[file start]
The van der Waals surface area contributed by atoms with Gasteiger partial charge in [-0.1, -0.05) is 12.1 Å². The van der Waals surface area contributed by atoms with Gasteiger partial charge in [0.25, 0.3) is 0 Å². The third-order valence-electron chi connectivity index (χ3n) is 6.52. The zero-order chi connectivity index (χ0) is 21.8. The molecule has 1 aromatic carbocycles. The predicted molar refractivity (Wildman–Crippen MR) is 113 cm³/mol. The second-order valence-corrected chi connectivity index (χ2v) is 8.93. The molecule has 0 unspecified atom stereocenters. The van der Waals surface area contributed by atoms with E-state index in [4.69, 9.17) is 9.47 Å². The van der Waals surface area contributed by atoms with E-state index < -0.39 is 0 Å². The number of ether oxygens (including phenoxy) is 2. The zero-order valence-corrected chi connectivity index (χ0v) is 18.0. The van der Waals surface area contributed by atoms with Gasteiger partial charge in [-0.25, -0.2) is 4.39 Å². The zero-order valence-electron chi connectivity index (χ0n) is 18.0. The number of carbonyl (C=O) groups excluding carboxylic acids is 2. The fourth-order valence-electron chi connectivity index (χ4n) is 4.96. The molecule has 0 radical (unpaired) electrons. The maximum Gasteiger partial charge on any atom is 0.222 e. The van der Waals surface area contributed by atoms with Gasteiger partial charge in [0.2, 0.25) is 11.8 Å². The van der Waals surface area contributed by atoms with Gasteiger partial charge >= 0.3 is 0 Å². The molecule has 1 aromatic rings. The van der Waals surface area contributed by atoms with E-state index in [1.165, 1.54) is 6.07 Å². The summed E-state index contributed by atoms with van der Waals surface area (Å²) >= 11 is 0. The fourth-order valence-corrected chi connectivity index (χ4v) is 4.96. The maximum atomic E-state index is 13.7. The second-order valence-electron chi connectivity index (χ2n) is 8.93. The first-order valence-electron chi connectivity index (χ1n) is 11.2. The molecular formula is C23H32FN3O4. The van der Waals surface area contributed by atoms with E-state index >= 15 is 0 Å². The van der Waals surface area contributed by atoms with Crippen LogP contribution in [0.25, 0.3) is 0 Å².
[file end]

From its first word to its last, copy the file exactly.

The van der Waals surface area contributed by atoms with Gasteiger partial charge in [-0.1, -0.05) is 12.1 Å². The van der Waals surface area contributed by atoms with Gasteiger partial charge in [0.25, 0.3) is 0 Å². The third-order valence-electron chi connectivity index (χ3n) is 6.52. The zero-order chi connectivity index (χ0) is 21.8. The molecule has 1 aromatic carbocycles. The predicted molar refractivity (Wildman–Crippen MR) is 113 cm³/mol. The second-order valence-corrected chi connectivity index (χ2v) is 8.93. The molecule has 0 unspecified atom stereocenters. The van der Waals surface area contributed by atoms with E-state index in [4.69, 9.17) is 9.47 Å². The van der Waals surface area contributed by atoms with E-state index < -0.39 is 0 Å². The number of ether oxygens (including phenoxy) is 2. The zero-order valence-corrected chi connectivity index (χ0v) is 18.0. The van der Waals surface area contributed by atoms with Gasteiger partial charge in [-0.25, -0.2) is 4.39 Å². The zero-order valence-electron chi connectivity index (χ0n) is 18.0. The number of carbonyl (C=O) groups excluding carboxylic acids is 2. The fourth-order valence-electron chi connectivity index (χ4n) is 4.96. The molecule has 0 radical (unpaired) electrons. The maximum Gasteiger partial charge on any atom is 0.222 e. The van der Waals surface area contributed by atoms with Gasteiger partial charge in [0.2, 0.25) is 11.8 Å². The van der Waals surface area contributed by atoms with Gasteiger partial charge >= 0.3 is 0 Å². The molecule has 1 aromatic rings. The van der Waals surface area contributed by atoms with E-state index in [1.165, 1.54) is 6.07 Å². The summed E-state index contributed by atoms with van der Waals surface area (Å²) >= 11 is 0. The fourth-order valence-corrected chi connectivity index (χ4v) is 4.96. The maximum atomic E-state index is 13.7. The second-order valence-electron chi connectivity index (χ2n) is 8.93. The first-order valence-electron chi connectivity index (χ1n) is 11.2. The molecular formula is C23H32FN3O4. The van der Waals surface area contributed by atoms with E-state index >= 15 is 0 Å². The van der Waals surface area contributed by atoms with Crippen LogP contribution in [0.25, 0.3) is 0 Å².